void main () { demo d1(45),d2(45); d1.setOne(20).setTwo(30); d2.putOne(20).putTwo(30); d1.show(); d2.show(); }

Output 20 30
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Aggregation
Aggregation refers to a relationship where one class contains objects of another class as it¶s members Aggregation leads to Has-A relationship

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82

C++ Dynamic Allocation Operators
The new and delete operators are used to allocate and free memory at run time. The new operator allocates memory and returns a pointer to the start of it. The delete operator frees memory previously allocated using new. The general forms of new and delete are shown here: p_var = new type; delete p_var; Here, p_var is a pointer variable that receives a pointer to memory that is large enough to hold an item of type type. Use malloc/realloc to allocate memory for the simple variables Use new for allocating memory for the objects
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C++ Dynamic Allocation Operators
‡ The dynamic memory allocation happens on the heap. ‡ Heap is a memory space which grows or shrinks dynamically. ‡ Whenever the memory is allocated dynamically for any object, a space is allocated in the heap. This allocation remains until it is deleted (freed). ‡ Suppose the allocated memory is not freed then this space will remain allocated even after the execution of the program. Such memory spaces could be very dangerous and may lead to the system crash due to lack of free memory.

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84

Best Practices in using new and delete operators
‡ Never use new/delete operators in case of the simple variables; Instead use malloc and free ‡ All the memory allocations that happen within the class needs to be deallocated within the destructor. ‡ All the object pointers allocated dynamic memory must be deleted when not required.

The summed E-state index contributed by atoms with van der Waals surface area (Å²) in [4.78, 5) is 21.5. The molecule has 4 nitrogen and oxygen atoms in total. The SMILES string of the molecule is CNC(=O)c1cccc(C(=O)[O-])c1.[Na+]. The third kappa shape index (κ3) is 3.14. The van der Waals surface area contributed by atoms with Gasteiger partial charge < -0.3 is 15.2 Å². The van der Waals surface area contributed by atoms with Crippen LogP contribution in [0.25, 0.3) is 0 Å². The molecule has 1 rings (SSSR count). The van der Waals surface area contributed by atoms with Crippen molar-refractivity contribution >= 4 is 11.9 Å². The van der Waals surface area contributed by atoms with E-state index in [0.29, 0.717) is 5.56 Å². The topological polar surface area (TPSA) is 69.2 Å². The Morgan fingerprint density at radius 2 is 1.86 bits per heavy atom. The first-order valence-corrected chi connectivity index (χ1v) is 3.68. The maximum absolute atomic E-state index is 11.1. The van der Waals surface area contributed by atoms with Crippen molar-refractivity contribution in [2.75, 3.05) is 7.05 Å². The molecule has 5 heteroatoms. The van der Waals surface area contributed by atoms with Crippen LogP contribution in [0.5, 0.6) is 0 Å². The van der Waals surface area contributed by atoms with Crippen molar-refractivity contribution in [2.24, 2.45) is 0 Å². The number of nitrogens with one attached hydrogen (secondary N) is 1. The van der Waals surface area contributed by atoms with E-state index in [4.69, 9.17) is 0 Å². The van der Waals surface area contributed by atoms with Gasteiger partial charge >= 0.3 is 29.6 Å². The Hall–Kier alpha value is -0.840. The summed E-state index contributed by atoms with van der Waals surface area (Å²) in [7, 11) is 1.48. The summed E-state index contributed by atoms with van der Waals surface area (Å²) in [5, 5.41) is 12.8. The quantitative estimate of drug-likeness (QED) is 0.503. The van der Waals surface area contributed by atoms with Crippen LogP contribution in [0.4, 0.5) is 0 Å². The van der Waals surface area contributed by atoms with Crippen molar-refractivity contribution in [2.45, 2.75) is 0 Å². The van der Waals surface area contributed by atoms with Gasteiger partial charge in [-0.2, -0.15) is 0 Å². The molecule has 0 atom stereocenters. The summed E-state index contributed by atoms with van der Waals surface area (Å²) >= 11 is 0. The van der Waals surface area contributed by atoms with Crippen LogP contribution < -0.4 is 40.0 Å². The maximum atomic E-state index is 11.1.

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String class
#include<iostream.h> #include<string.h> class str { char *s; public: str() { s=new char[1]; *s=0; } str(char *a) { s=new char[ strlen(a)+1 ]; strcpy(s,a); } void display() { cout<<s<<endl; } void copy(char *a) { delete s; s=new char[ strlen(a)+1 ]; strcpy(s,a); } void add(char *a) { char *t t=new char[ strlen(s)+strlen(a)+1 ]; strcpy(t,s); strcat(t,a); Output delete s; abc s=t; welcome xyz } }; void main() { str a("hello"),b("welcome"); a.copy("abc"); b.add(" xyz"); a.display(); b.display(); }
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Copy constructor
A built-in type variable can be initialized with one that is already existing variable of the same type. This is also extended to user defined types created using structures. In case of user defined types, the initialization is done using member by member copy of the structure data members. In C++ the same is applicable to variables of class types. The default member by member copy is not sufficient in case of a class with pointer data members. The initialized object pointer member and the existing object pointer member, both point to same memory space. If the memory space is released with one of the object pointer data member, then the other object pointer member is invalid.